Some people just don't care about IT

This was a doozy of a week at my job. Well, given the low morale spread throughout the entire company, from the office to the manufacturing employees, it always seems to be bad enough. However, things got worse yesterday. While most, (I won't deny, myself included) were just waiting for the day to end to collect our paychecks and head home for a nice weekend. But that didn't happen.

In the afternoon, one of the newly-bestowed 'supervisors' (and I use that term very loosely, as I don't think he's the right person for the job) gave one of the two IT technicians the pink slip. I don't know the reasons for termination, and I really don't care as it's none of my business, but it seems to have come out of the blue, without any single or even accumulative problems to back up the termination. With this, the other IT technician, already angry for other injustices he's witnessed personally from a management level, saw that as the straw that broke the camel's back, and immediately handed in his resignation. Two IT technicians on Friday morning, no one left afterwards.

As I said, I don't want to go into details into what happened. I'm a believer that things happen for a reason, and I'm sure both IT technicians, who were two of only four people I trust in that entire company, will get back on their feet, better than ever sooner rather than later. But 24 hours after the events took place, I'm still having a sinking feeling in my stomach about the way management has worked with this.

First off, while the main focus of the company I work for isn't directly associated with computers and electronics (we're mainly an electronics recycling company), it does play a major role in the company's growth. The company has a subsidiary to tell used computers and electronics as part of their recycling plan. As such, you'd expect that their IT department should be one of the highest-priority and highly-coveted departments they have.

If you read the beginning and noticed the amount of employees I mentioned above, you know that this isn't the case. As of Friday, the IT department consisted of the two technicians (the one who was fired was a part-timer, but not by choice), one guy who's being trained as we speak to do part of the technicians duties - testing computers, installing software, etc. - and one intern used to do the tedious testing of smaller parts like memory modules and hard drives. So in one fell swoop, half of the technicians - the actual trained ones - are gone.

While I'm mostly their lone programmer, I'm the only one around who knows how to work with the servers, a mix of Windows 2003 and Linux. Add in two supervisors thrown into the mix and are not fit for the job - one is actually the marketing director, the other more geared in working with industrial equipment rather than computers - and you'll find one very disorganized IT department. So much for being a highly-coveted department, don't you think?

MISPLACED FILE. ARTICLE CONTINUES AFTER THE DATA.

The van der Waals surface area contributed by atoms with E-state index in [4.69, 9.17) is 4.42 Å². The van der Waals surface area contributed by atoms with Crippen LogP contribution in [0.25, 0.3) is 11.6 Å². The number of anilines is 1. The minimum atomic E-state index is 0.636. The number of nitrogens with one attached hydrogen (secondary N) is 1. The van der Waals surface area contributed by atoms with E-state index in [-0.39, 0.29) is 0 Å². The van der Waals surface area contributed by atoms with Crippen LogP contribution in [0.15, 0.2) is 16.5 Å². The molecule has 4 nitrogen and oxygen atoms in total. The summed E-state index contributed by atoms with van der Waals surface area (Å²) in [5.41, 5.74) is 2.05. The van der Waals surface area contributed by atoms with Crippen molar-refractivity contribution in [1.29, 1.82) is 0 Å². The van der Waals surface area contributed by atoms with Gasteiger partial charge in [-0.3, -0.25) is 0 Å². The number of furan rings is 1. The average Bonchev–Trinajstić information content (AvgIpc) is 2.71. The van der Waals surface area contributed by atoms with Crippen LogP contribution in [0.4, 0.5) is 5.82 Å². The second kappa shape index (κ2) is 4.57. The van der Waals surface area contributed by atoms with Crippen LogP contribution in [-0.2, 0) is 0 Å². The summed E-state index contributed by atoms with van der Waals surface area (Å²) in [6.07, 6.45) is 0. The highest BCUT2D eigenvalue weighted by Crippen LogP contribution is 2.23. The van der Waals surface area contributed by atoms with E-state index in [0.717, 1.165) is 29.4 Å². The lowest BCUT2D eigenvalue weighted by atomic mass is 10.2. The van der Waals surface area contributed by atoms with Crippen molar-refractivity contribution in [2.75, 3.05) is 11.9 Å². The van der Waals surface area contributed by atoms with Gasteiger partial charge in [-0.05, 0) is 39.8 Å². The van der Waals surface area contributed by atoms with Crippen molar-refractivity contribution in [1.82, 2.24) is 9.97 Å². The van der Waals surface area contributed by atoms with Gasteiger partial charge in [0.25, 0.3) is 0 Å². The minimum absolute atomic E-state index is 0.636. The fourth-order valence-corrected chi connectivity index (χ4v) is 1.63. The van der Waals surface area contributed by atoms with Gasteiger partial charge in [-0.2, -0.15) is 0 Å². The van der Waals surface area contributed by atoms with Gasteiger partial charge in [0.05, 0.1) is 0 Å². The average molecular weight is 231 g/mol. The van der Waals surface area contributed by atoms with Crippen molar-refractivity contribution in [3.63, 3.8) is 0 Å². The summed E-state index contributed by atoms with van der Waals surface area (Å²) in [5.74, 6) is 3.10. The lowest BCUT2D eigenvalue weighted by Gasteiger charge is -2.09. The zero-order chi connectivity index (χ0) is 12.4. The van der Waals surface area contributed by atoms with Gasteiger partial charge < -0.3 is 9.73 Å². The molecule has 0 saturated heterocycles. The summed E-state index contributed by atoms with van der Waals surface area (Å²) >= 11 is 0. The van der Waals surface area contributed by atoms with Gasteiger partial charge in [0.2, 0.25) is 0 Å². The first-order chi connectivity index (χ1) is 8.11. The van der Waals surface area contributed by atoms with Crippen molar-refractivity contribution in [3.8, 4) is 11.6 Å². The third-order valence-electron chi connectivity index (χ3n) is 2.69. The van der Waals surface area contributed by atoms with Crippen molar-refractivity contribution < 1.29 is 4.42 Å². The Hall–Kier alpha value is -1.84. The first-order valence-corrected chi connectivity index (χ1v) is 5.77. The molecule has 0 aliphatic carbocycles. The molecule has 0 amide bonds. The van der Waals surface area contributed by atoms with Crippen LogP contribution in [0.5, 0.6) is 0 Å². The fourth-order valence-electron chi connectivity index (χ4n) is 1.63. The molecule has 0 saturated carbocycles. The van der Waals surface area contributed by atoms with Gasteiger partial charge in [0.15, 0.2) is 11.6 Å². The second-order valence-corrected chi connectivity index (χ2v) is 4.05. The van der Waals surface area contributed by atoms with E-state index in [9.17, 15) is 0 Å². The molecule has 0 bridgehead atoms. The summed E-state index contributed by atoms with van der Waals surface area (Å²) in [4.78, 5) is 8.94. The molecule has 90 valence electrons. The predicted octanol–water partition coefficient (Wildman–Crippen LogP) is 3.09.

From what I've read around the Internet, it seems like managers of all sorts of companies realize the importance IT plays in their overall strategy, but they fail to treat them as an important piece of the puzzle. And I'm witnessing this first hand. While the electronics recycling section is the bread and butter of my company, the sales of electronic equipment is what will take them to the next level. But things aren't being done to remedy the problems at hand.

Before both technicians left, there was basically one-and-a-half technicians doing the brunt of the work - not enough for the volume they want to move. With these people gone, I just know I'm going to be called to fill in while some other hapless soul walks into this mess of an IT department. The low volume, in turn, made management angry, using scare tactics such as saying that they're losing about $10,000 a month (which I think is bullshit - no one will withstand losing more than $100,000 a year in a company that probably doesn't make more that $1 million, probably, for two straight years) and stating that they're going to close the entire equipment testing operation, leaving them out of jobs. And they wonder why morale is so damn low.

While this is more of a personal piece geared at those who we lost at the company, the entire point is that if you have such great resources at your disposal, willing to get the company to reach new heights, as I personally know both technicians did, then treat them as such - an integral part of the business plan. You never know when your entire IT department just up and leaves.

Written by

Dennis Martinez

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